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René Descartes

René Descartes

René Descartes

Not Your Ordinary Genius

Okay, so we all know what René Descartes once said: "I think therefore I am." The real question is: so what? The guy becomes an immortal genius because he proved he exists? One time, we successfully identified the color of the sky. Do we get to be remembered forever, too?

Actually, Descartes did a little bit more than assert his own existence. You remember learning the Cartesian coordinate system in high school? That was another of René's little discoveries. Given that the Cartesian coordinate system is the basis of analytic geometry, this discovery alone would have been enough to assure him a place among the All Time Greats.

But there's more:

  • In algebra, he contributed Descartes's rule of signs—a method of determining the number of positive or negative roots of a polynomial. 
  • He also made a number of advances in optics, including a study of the reflection and refraction of light.
  • He did important work in psychology and physiology. 
  • He even put forward a naturalistic account of the formation of the earth and planets, as well as an influential theory of planetary motion.

Not too shabby.

I Shmoop, Therefore I Am

And about that "I think, therefore I am" business… No, that is not Descartes's entire contribution to philosophy—not by a long shot. Descartes's actual interest is in attaining absolute certainty, a framework of knowledge that is incapable of being doubted. What he shows is that even if we agree to reject every claim about which the slightest, tiniest, teensy-weensy doubt can be raised, even then your own existence cannot possibly be questioned.

So, is Descartes all about being a sort of 17th-century yoga teacher, telling us that now all of us can fling open our arms and joyously proclaim: "I am! Yes, I am"? Not at all. The existence of the "I" is only the starting point, the foundation of Descartes's whole philosophical system. Assuming only the existence of himself, Descartes goes on to prove first the existence of God and then the existence of an external world of material objects.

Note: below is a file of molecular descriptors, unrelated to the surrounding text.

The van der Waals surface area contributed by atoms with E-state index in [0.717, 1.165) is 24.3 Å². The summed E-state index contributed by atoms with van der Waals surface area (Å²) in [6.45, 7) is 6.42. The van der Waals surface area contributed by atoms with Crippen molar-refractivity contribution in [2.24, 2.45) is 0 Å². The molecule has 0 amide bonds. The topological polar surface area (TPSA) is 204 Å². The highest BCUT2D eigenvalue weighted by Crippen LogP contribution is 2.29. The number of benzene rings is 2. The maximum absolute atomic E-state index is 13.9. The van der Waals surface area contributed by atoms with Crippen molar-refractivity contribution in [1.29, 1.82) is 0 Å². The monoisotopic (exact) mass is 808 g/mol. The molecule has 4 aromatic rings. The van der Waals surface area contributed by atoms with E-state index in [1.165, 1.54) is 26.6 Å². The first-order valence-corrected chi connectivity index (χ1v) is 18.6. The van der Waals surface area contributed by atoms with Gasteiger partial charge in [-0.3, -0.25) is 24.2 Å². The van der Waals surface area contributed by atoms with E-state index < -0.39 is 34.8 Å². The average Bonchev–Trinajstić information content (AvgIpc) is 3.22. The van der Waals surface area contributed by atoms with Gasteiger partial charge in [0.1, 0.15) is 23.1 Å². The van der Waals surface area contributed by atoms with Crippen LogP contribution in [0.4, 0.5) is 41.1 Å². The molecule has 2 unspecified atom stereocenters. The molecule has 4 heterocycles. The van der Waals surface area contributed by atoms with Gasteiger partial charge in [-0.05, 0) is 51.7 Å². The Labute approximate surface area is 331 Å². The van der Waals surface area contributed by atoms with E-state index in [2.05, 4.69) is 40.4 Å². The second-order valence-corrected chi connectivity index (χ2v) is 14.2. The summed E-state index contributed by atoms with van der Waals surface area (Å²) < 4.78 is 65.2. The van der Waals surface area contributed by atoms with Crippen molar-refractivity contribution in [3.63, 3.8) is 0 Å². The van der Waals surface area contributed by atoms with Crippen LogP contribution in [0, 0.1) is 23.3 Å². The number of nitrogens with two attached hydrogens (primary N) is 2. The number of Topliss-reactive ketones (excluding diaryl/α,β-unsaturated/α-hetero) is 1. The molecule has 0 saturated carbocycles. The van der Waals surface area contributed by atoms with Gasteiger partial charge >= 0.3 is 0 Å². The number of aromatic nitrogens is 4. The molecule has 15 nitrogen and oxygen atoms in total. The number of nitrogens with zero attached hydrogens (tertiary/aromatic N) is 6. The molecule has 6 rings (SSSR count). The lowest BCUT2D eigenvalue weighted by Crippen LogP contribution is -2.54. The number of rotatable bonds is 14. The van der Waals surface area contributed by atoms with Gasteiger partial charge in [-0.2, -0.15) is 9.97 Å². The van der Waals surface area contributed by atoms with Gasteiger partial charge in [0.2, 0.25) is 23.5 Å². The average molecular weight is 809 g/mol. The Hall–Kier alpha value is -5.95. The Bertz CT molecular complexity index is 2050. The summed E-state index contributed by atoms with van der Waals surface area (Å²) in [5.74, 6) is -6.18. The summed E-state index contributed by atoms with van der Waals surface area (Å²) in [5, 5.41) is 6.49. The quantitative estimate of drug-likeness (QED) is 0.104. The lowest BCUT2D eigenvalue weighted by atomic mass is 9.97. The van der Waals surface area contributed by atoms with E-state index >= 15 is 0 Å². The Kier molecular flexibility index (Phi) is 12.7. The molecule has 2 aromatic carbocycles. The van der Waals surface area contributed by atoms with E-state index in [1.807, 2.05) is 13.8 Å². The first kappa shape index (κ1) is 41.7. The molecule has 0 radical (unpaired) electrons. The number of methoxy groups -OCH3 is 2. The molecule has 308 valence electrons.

By the end of Descartes's argument, laid out most memorably in his Meditations on First Philosophy, you are supposed to know, with absolute certainty, quite a few things:

  • You know that you exist. 
  • You know that God—an all-powerful, all-knowing, perfectly benevolent being—exists. 
  • You know that there are, in general, two kinds of things in the world—minds and bodies.
  • You know that the mind is an immaterial thinking thing.
  • You know that bodies are non-thinking, extended things—things whose only property is to take up position in space.

Who knew that the insult you're just taking up valuable space was actually a philosophical position?

Never the Twain Shall Meet

Descartes's is a radically new view of the world, but there is one big problem with it: it doesn't explain how the mind and the body can connect with one another. Why is it that when we smash our material finger with a material hammer our immaterial mind experiences pain, as well as an overwhelming desire to sharply kick the dog quietly lying at our feet? (He could have had the decency at least to warn us that we were about to hurt ourselves.)

This is the mind-body problem, the one problem that even smarty-pants Descartes could never solve. And the attempt to deal with this problem, in one way or another, occupied nearly every philosopher who came after him.

No wonder Descartes is called the Father of Modern Philosophy. You can love him or hate him; for most people (especially those who knew him), it's the latter. You can agree with him or reject everything he said; somehow almost everyone now goes for door number two. But, father that he is, you can't ignore him.